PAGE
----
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Jim Page, 2007 Chapter 4: Mishap Diagramming MINA Handbook.

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Presentation on theme: "Jim Page, 2007 Chapter 4: Mishap Diagramming MINA Handbook."— Presentation transcript:

1 Jim Page, 2007 Chapter 4: Mishap Diagramming MINA Handbook

2 Jim Page, 2007 Mishap Diagrams

3 Jim Page, 2007 Before You Diagram the Area Establish the Boundaries –How much of the site do you want to include in the survey? Set the Scope –Determine what parts to include in the diagram. The parts you designate or just the major parts? –The major objects in the event? Significant natural and man-made objects or factors? –Where the witnesses were at the time of the event? –Location of the victims? Be careful with remains. –Locations the photographer was standing and the direction the pictures were taken? Will a Field Sketch do?

4 Jim Page, 2007 AFI 91-204, Attachment 3 “Ensure diagrams are self-explanatory. Include only those diagrams that add to the report…Indicate direction with a northward pointing arrow on each diagram. If practical, indicate scale. Ensure the diagrams do not depict the location of human remains.”

5 Jim Page, 2007 AFPAM 91-211 “Use diagrams only if they add to the understanding of the report. Diagrams can be both powerful investigative and explanatory tools if prepared properly. Those that relate elapsed time to actions, events, or movements are particularly effective. Sometimes an aerial photograph of wreckage and burn patterns conveys desired information better than a diagram…”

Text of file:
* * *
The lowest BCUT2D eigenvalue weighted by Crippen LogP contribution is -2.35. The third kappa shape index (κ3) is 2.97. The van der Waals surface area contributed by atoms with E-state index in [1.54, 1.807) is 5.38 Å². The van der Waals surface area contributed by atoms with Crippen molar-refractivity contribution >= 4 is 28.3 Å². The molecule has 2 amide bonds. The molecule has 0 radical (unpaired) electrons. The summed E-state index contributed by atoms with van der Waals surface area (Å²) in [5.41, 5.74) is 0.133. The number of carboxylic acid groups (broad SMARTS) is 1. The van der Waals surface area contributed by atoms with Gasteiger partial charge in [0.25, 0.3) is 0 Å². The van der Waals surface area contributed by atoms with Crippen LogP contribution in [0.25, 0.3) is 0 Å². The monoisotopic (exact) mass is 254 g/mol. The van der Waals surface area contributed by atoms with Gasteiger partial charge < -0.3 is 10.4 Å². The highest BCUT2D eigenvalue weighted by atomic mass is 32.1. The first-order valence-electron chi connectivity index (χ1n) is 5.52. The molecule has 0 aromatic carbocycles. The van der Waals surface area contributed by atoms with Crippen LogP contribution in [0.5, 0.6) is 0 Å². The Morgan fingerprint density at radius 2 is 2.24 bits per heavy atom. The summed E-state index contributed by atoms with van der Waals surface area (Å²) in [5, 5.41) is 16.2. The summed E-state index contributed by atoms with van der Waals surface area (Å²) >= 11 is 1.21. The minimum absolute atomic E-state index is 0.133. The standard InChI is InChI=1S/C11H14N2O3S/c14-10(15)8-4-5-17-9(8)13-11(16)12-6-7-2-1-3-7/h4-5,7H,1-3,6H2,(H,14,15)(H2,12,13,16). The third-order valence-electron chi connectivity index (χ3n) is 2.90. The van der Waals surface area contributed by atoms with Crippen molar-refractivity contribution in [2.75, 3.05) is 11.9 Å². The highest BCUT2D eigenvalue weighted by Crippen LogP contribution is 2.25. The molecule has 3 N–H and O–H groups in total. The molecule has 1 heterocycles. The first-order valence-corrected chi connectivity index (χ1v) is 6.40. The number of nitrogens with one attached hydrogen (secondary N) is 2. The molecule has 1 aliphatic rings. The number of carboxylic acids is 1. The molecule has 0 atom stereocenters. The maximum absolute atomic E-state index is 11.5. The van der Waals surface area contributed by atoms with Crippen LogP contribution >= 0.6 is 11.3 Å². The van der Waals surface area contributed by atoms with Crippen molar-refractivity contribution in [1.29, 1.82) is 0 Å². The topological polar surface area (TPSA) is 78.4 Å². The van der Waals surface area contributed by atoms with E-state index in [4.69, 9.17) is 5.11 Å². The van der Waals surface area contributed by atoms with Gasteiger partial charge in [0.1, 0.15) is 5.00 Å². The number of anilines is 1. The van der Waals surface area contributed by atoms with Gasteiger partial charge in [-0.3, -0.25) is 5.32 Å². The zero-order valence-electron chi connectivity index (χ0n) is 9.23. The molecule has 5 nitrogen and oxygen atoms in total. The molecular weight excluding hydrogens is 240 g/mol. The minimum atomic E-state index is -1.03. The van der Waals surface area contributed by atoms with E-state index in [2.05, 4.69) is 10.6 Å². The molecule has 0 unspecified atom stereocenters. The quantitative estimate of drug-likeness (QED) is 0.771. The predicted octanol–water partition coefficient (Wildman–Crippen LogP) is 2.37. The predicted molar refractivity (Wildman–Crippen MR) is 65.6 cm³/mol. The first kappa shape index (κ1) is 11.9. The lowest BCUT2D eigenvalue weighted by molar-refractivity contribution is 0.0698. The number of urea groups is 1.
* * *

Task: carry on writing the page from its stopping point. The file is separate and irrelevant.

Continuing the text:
6 Jim Page, 2007 Field Sketches Good Method of quickly capturing transient information at the mishap scene. –List key directions, distances, and angles. –Location of those involved and witnesses. Can be used to plot noise, temperature light or airflow levels. Data can be transferred to more detailed diagrams if desired.

7 Jim Page, 2007 Basic Equipment Location –Maps, charts, aerial photographs –GPS –Linear Measurements 100’ Tape Measure LASER Range Finder –Vertical Measurements Inclinometer Plotter –Radial Measurements Compass

8 Jim Page, 2007 K.I.S.S. Photographs Topographic Chart Relative vs. Absolute Accuracy You are not a Surveyor! Pick the Simplest Method!

9 Jim Page, 2007 Field Sketch

10 Jim Page, 2007 Gradient Sketch - Noise

11 Jim Page, 2007 Diagramming Techniques Photograph/Map Overlay; or Draw a Diagram

12 Jim Page, 2007 Line Diagrams

13 Jim Page, 2007 Using a Plotter To Determine Impact Angle

14 Jim Page, 2007 Using the Traffic Template as an Inclinometer

15 Jim Page, 2007 Staking the Mishap Scene Depending on the location, mark the scene with stakes or materials that will be visible and readable Use color coding where necessary –Paint –Ribbons Use tags to establish identity of parts Determine what to stake Determine what to include in the diagram or photograph

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